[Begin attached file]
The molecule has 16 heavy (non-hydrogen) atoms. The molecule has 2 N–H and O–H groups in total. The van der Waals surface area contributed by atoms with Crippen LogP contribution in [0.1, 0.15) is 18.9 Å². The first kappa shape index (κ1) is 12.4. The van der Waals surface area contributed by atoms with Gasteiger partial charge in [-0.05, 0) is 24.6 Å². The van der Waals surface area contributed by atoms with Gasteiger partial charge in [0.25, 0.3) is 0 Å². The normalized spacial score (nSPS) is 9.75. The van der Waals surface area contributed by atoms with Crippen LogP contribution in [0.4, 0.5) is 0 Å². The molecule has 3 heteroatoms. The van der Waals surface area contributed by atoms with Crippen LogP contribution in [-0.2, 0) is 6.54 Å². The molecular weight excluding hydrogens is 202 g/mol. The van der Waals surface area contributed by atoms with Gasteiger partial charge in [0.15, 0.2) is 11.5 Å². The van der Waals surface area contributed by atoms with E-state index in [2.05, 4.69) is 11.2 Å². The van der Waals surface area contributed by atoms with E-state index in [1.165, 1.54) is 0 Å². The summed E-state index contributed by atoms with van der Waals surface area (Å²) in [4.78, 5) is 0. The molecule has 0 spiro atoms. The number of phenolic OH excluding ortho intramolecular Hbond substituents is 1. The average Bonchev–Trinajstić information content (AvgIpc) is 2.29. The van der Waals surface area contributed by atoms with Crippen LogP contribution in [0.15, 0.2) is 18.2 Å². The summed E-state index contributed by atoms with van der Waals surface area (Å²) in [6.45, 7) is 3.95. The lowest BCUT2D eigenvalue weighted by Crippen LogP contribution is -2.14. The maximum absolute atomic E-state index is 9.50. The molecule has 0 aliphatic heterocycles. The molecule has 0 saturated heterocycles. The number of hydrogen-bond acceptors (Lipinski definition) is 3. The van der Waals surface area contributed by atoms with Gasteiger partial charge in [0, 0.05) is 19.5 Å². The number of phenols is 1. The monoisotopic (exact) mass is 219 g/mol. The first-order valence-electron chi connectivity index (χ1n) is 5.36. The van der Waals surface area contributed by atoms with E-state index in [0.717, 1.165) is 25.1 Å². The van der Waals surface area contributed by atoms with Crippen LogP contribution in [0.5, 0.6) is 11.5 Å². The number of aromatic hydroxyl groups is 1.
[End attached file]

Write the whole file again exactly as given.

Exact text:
The molecule has 16 heavy (non-hydrogen) atoms. The molecule has 2 N–H and O–H groups in total. The van der Waals surface area contributed by atoms with Crippen LogP contribution in [0.1, 0.15) is 18.9 Å². The first kappa shape index (κ1) is 12.4. The van der Waals surface area contributed by atoms with Gasteiger partial charge in [-0.05, 0) is 24.6 Å². The van der Waals surface area contributed by atoms with Gasteiger partial charge in [0.25, 0.3) is 0 Å². The normalized spacial score (nSPS) is 9.75. The van der Waals surface area contributed by atoms with Crippen LogP contribution in [0.4, 0.5) is 0 Å². The molecule has 3 heteroatoms. The van der Waals surface area contributed by atoms with Crippen LogP contribution in [-0.2, 0) is 6.54 Å². The molecular weight excluding hydrogens is 202 g/mol. The van der Waals surface area contributed by atoms with Gasteiger partial charge in [0.15, 0.2) is 11.5 Å². The van der Waals surface area contributed by atoms with E-state index in [2.05, 4.69) is 11.2 Å². The van der Waals surface area contributed by atoms with E-state index in [1.165, 1.54) is 0 Å². The summed E-state index contributed by atoms with van der Waals surface area (Å²) in [4.78, 5) is 0. The molecule has 0 spiro atoms. The number of phenolic OH excluding ortho intramolecular Hbond substituents is 1. The average Bonchev–Trinajstić information content (AvgIpc) is 2.29. The van der Waals surface area contributed by atoms with Crippen LogP contribution in [0.15, 0.2) is 18.2 Å². The summed E-state index contributed by atoms with van der Waals surface area (Å²) in [6.45, 7) is 3.95. The lowest BCUT2D eigenvalue weighted by Crippen LogP contribution is -2.14. The maximum absolute atomic E-state index is 9.50. The molecule has 0 aliphatic heterocycles. The molecule has 0 saturated heterocycles. The number of hydrogen-bond acceptors (Lipinski definition) is 3. The van der Waals surface area contributed by atoms with Gasteiger partial charge in [0, 0.05) is 19.5 Å². The number of phenols is 1. The monoisotopic (exact) mass is 219 g/mol. The first-order valence-electron chi connectivity index (χ1n) is 5.36. The van der Waals surface area contributed by atoms with E-state index in [0.717, 1.165) is 25.1 Å². The van der Waals surface area contributed by atoms with Crippen LogP contribution in [0.5, 0.6) is 11.5 Å². The number of aromatic hydroxyl groups is 1.